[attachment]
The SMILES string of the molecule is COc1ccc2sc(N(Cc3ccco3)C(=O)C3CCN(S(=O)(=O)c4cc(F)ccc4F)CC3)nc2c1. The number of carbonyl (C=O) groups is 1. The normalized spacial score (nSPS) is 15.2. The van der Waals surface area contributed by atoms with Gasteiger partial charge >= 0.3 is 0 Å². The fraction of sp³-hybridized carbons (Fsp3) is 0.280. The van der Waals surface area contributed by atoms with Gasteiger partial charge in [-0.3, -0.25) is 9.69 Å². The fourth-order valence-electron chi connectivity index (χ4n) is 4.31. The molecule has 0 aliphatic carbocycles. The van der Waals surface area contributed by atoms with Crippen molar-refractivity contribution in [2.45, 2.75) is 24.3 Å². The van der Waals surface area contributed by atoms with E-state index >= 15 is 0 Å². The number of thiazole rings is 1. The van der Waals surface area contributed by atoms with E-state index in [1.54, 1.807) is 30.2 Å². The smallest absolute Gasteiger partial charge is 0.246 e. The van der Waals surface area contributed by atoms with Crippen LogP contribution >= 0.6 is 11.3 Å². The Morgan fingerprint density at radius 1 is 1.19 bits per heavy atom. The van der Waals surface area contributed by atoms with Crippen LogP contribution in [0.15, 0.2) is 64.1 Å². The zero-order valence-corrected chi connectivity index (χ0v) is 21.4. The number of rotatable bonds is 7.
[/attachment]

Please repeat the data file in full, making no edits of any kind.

The SMILES string of the molecule is COc1ccc2sc(N(Cc3ccco3)C(=O)C3CCN(S(=O)(=O)c4cc(F)ccc4F)CC3)nc2c1. The number of carbonyl (C=O) groups is 1. The normalized spacial score (nSPS) is 15.2. The van der Waals surface area contributed by atoms with Gasteiger partial charge >= 0.3 is 0 Å². The fraction of sp³-hybridized carbons (Fsp3) is 0.280. The van der Waals surface area contributed by atoms with Gasteiger partial charge in [-0.3, -0.25) is 9.69 Å². The fourth-order valence-electron chi connectivity index (χ4n) is 4.31. The molecule has 0 aliphatic carbocycles. The van der Waals surface area contributed by atoms with Crippen molar-refractivity contribution in [2.45, 2.75) is 24.3 Å². The van der Waals surface area contributed by atoms with E-state index >= 15 is 0 Å². The number of thiazole rings is 1. The van der Waals surface area contributed by atoms with E-state index in [1.54, 1.807) is 30.2 Å². The smallest absolute Gasteiger partial charge is 0.246 e. The van der Waals surface area contributed by atoms with Crippen LogP contribution >= 0.6 is 11.3 Å². The Morgan fingerprint density at radius 1 is 1.19 bits per heavy atom. The van der Waals surface area contributed by atoms with Crippen LogP contribution in [0.15, 0.2) is 64.1 Å². The zero-order valence-corrected chi connectivity index (χ0v) is 21.4. The number of rotatable bonds is 7.